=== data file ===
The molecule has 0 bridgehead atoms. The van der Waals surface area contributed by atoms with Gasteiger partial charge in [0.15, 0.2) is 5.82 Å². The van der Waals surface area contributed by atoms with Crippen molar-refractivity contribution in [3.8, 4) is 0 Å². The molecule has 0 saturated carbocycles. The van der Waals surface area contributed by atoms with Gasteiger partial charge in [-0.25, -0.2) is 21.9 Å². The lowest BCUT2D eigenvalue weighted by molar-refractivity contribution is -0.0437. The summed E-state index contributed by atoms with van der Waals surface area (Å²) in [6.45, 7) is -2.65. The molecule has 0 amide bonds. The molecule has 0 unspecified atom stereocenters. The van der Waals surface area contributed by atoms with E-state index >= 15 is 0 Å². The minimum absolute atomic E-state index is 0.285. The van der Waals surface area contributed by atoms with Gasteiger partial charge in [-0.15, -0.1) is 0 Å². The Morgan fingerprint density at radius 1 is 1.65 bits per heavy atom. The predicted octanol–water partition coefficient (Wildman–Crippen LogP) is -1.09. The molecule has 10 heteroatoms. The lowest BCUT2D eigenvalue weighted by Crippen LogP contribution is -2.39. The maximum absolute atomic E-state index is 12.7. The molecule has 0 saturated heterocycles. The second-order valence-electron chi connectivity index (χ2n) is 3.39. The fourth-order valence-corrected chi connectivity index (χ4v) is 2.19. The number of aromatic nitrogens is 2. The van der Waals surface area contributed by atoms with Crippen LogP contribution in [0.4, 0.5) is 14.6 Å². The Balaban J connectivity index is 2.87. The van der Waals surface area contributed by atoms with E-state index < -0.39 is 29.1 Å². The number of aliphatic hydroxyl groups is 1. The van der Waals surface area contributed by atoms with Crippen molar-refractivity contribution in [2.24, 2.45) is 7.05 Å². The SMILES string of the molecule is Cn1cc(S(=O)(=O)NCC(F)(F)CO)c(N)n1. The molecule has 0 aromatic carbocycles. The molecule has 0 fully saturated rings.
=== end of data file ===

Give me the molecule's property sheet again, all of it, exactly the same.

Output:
The molecule has 0 bridgehead atoms. The van der Waals surface area contributed by atoms with Gasteiger partial charge in [0.15, 0.2) is 5.82 Å². The van der Waals surface area contributed by atoms with Crippen molar-refractivity contribution in [3.8, 4) is 0 Å². The molecule has 0 saturated carbocycles. The van der Waals surface area contributed by atoms with Gasteiger partial charge in [-0.25, -0.2) is 21.9 Å². The lowest BCUT2D eigenvalue weighted by molar-refractivity contribution is -0.0437. The summed E-state index contributed by atoms with van der Waals surface area (Å²) in [6.45, 7) is -2.65. The molecule has 0 amide bonds. The molecule has 0 unspecified atom stereocenters. The van der Waals surface area contributed by atoms with E-state index >= 15 is 0 Å². The minimum absolute atomic E-state index is 0.285. The van der Waals surface area contributed by atoms with Gasteiger partial charge in [-0.15, -0.1) is 0 Å². The Morgan fingerprint density at radius 1 is 1.65 bits per heavy atom. The predicted octanol–water partition coefficient (Wildman–Crippen LogP) is -1.09. The molecule has 10 heteroatoms. The lowest BCUT2D eigenvalue weighted by Crippen LogP contribution is -2.39. The maximum absolute atomic E-state index is 12.7. The molecule has 0 saturated heterocycles. The second-order valence-electron chi connectivity index (χ2n) is 3.39. The fourth-order valence-corrected chi connectivity index (χ4v) is 2.19. The number of aromatic nitrogens is 2. The van der Waals surface area contributed by atoms with Crippen LogP contribution in [0.4, 0.5) is 14.6 Å². The Balaban J connectivity index is 2.87. The van der Waals surface area contributed by atoms with E-state index < -0.39 is 29.1 Å². The number of aliphatic hydroxyl groups is 1. The van der Waals surface area contributed by atoms with Crippen molar-refractivity contribution in [2.24, 2.45) is 7.05 Å². The SMILES string of the molecule is Cn1cc(S(=O)(=O)NCC(F)(F)CO)c(N)n1. The molecule has 0 aromatic carbocycles. The molecule has 0 fully saturated rings.